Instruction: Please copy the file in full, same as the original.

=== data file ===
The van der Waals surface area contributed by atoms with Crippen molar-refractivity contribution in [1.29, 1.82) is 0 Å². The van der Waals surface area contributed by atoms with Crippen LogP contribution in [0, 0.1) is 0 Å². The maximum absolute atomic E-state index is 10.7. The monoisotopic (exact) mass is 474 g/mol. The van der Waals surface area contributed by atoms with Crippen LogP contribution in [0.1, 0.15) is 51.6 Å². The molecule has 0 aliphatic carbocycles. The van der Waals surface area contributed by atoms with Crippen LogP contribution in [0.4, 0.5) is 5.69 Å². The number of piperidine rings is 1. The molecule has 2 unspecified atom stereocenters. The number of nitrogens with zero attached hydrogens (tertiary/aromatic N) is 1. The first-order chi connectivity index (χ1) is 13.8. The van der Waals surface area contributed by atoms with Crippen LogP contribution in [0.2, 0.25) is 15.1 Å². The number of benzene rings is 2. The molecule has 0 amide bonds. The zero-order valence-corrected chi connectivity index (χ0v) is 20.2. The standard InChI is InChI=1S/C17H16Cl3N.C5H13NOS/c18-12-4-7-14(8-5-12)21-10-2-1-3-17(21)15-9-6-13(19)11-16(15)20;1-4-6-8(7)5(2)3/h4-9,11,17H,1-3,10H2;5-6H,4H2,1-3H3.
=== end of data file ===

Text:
The van der Waals surface area contributed by atoms with Crippen molar-refractivity contribution in [1.29, 1.82) is 0 Å². The van der Waals surface area contributed by atoms with Crippen LogP contribution in [0, 0.1) is 0 Å². The maximum absolute atomic E-state index is 10.7. The monoisotopic (exact) mass is 474 g/mol. The van der Waals surface area contributed by atoms with Crippen LogP contribution in [0.1, 0.15) is 51.6 Å². The molecule has 0 aliphatic carbocycles. The van der Waals surface area contributed by atoms with Crippen LogP contribution in [0.4, 0.5) is 5.69 Å². The number of piperidine rings is 1. The molecule has 2 unspecified atom stereocenters. The number of nitrogens with zero attached hydrogens (tertiary/aromatic N) is 1. The first-order chi connectivity index (χ1) is 13.8. The van der Waals surface area contributed by atoms with Crippen LogP contribution in [0.2, 0.25) is 15.1 Å². The number of benzene rings is 2. The molecule has 0 amide bonds. The zero-order valence-corrected chi connectivity index (χ0v) is 20.2. The standard InChI is InChI=1S/C17H16Cl3N.C5H13NOS/c18-12-4-7-14(8-5-12)21-10-2-1-3-17(21)15-9-6-13(19)11-16(15)20;1-4-6-8(7)5(2)3/h4-9,11,17H,1-3,10H2;5-6H,4H2,1-3H3.